To distinguish cruising boats from performance boats, the organisation takes into account the DLR (displacement/length ratio)“In the IRC measurement certificate, this is the ratio between the boat’s length at the waterline and its displacement, and therefore its ability to glide,” explains Mico Bolo. “All boats weighing less than 4.5 tonnes and with a DLR of less than 180 are listed in the performance category. In addition to these objective values, there is a more subjective judgement that takes into account the boat’s interior layout.”

With only three double-handed entries and four single-handed entries in this new cruiser ranking, Ann-Pascale Roelandts deplores the fact that there are “not many of them”, a regret shared by Mico Bolo. However, he adds: “The announcement, made barely a year ago, was late. But this is the beginning of the formula and I have no doubt that it will develop. For the Course des Îles, organised at the end of May by the Club nautique hoëdicais, there were 50% cruisers, compared with 20% last year.”

A format adapted
to professional life

This year’s Transquadra includes 70% rookies, such as Pierre-Yves Fouché and Luc de Camas, competing on their JPK 10.10 Moïse, on which they have been racing for three years. “We were looking for adventure and a fairly lofty goal,” explains Luc de Camas. “We trained for this with Orlabay, the training centre in La Trinité-sur-Mer and we’re lucky to have Louis Duc (Imoca skipper) as the boat’s godfather, who helps us a lot.” They were also convinced by the format of the race, which, with its two legs, “is compatible with our work – we’re both company directors – and our family life.” 

The formula is also appreciated by Alexandre Ozon, winner of the last two editions on his Bepox 990 Team 2 Choc, who finds the race “well suited” to his professional calendar. As for his goals, the sailor from La Rochelle adds: “If the first one is to finish, especially as I had to abandon the Cap Martinique this year after damage to the masthead, I’m definitely going back there to fight for a podium finish.”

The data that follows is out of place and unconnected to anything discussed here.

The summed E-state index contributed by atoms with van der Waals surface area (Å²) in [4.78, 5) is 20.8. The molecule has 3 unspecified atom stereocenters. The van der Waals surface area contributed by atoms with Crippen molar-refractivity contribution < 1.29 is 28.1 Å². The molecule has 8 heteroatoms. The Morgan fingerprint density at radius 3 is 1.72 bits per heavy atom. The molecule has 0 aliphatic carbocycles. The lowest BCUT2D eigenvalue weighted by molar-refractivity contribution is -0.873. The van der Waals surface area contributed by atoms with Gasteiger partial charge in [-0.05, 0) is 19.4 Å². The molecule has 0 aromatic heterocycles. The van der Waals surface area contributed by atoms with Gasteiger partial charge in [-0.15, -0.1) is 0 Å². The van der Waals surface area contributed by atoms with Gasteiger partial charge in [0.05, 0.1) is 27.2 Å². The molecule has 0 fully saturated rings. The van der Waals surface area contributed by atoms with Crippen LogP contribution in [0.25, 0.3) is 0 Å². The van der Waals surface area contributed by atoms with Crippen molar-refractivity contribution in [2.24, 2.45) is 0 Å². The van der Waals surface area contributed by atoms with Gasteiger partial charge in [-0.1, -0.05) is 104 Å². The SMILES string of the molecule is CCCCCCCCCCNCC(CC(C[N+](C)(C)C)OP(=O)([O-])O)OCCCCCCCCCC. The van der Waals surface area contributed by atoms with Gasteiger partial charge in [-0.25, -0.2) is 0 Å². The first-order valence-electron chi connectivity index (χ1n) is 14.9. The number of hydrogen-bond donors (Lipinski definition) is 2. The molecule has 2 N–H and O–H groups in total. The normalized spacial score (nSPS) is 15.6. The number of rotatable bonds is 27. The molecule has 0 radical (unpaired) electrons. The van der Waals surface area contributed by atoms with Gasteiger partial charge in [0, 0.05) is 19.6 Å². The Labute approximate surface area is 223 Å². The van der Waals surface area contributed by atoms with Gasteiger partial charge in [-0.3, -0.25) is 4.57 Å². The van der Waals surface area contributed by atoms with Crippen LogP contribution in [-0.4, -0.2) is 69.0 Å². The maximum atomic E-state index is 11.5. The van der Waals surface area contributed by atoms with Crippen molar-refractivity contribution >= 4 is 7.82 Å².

The organisation of this event relies on a budget of 800,000 euros, largely covered by the entry fees – 3,500 euros for single-handed entries, 4,000 for double-handed – with the remainder coming from a number of small private sponsors, as well as logistical support from the local authorities, with berths offered in Madeira and La Turballe in particular.

As far as the participants are concerned, “the budget is substantial, stresses Luc de Camas. “Between the entry fees, insurance, preparation of the boat, safety, electronics and the dry docking in Madeira, it’s around 75,000 euros”. Ann-Pascale de Roelandts confirms: “Even if I have to have the smallest budget in the fleet – around 85,000 euros, including the purchase of the boat for 40,000 – that’s more than I had planned. And yet, I’ve done all the refit myself and I plan to bring the boat back by sea.” Alexandre Ozon, who will not be able to make the return trip for professional reasons, points out that the return cargo trip “has gone up quite a bit in three years” and costs him 13,000 euros.

The boats are due to arrive in Madeira in mid-July, before a second leg to Martinique at the end of January.

Photo: Alain Roupie